As some are aware, I have certain reading rituals and traditions that are unique only to me. Every year around Christmas time, I read Frances Hodges Burnett’s “A Little Princess”. The holiday warm-fuzzies will cease to occur unless I’ve been absorbed into the sparsity of Sarah’s attic bedroom where her dreams become tangible realities her active imagine couldn’t even conjure. And every summer without fail and in correct chronological order according to when they were written ( which means The Lion, Witch and the Wardrobe should be read before The Magicians Nephew, though they are placed in opposite order in the series) I get lost in Narnia.
My favorite Narnian adventure is found in the seventh book, The Silver Chair. The Silver Chair, considered by most critics and readers alike, is one of the darker if not darkest books of the series. This turns many readers off- The Chronicles are a fantasy series, after all, meant to take readers far from elements too close to reality. It’s not just the construction of the novel that I love, however, but one of the characters in particular.
I am a trademark Puddleglum. I assume the worst and try to put my best face on. I am beyond a pessimist, really, which makes Puddleglum and I kindred spirits, soulmates if you will. Except…there’s one chapter in The Silver Chair in which Puddleglum rises as a hero and gives me hope that, perhaps experience in darkness makes identifying the light easier.
The story’s hero, Prince Rilian had been put under a terrible spell by the Queen of the Underworld in which kept him bound in a Silver Chair every night, preventing him from returning to his home and becoming the King he was meant to be. Eustace, Jill and Puddleglum had released him from the spell and all were getting ready to flee the underworld when the Queen showed up to stand in their way. Releasing a certain drug into the air that clouds their thinking, the Queen tries to convince the group that Narnia, Aslan and everything they believed to be true was all a fabrication and the only thing that was real was the underworld in which they belong. It is here, in the darkest of hours, that Puddleglum is able to see through the lies of the Queen and hold to what is true, stating that even if everything they stood for turned out to be a lie, he would rather spend the rest of his days searching for a fake Narnia than serve a woman like her.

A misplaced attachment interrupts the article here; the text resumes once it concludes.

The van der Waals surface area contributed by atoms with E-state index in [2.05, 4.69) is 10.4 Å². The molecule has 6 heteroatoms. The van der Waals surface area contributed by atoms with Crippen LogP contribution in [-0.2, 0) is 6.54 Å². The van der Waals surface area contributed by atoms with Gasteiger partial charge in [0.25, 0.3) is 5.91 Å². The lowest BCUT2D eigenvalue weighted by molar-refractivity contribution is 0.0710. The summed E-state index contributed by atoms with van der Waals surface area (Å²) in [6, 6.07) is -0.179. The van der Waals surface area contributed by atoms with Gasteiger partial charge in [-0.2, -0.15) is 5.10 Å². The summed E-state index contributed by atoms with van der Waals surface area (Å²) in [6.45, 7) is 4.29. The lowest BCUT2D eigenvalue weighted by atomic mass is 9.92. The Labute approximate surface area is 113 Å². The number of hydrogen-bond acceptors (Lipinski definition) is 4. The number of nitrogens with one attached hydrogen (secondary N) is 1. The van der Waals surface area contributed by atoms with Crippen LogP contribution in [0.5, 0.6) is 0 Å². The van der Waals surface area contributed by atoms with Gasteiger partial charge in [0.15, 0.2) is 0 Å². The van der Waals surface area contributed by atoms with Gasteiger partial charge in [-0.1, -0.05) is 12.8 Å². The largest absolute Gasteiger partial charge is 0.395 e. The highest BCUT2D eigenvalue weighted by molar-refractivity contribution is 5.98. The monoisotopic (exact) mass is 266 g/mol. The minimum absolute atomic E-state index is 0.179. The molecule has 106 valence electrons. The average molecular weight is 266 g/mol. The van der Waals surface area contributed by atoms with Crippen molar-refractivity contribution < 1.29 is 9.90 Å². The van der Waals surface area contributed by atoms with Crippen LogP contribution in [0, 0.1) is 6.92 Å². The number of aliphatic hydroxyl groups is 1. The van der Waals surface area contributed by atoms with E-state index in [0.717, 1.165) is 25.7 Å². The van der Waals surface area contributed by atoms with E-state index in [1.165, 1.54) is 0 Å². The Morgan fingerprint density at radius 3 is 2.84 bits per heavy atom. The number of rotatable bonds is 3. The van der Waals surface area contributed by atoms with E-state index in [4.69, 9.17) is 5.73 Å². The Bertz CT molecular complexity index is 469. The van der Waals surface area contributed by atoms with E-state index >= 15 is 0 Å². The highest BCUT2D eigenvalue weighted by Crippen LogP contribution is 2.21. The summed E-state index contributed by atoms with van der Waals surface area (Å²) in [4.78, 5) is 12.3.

Puddleglum was able to rise above physical discomfort, logic, reason and disbelief to stand on the foundation he knew was the only vessel of hope. He stood right in the face of the devil and told her that he didn’t care if she was right or wrong. That it mattered not at all what she thought, said or did. He was standing firm no matter how foolish it made him. Not only would he stand, but he would seek Narnia, strive to please Aslan and live as a Narnian- even if Narnia never existed. Not even the devil can argue with that.
I cheer Puddleglum on every July when I get to his shining chapter. He’s certainly not as interesting as Badger, as entertaining as
Reepicheep or as endearing as Mr. Tumnus but in my opinion, he’s the bravest of them all.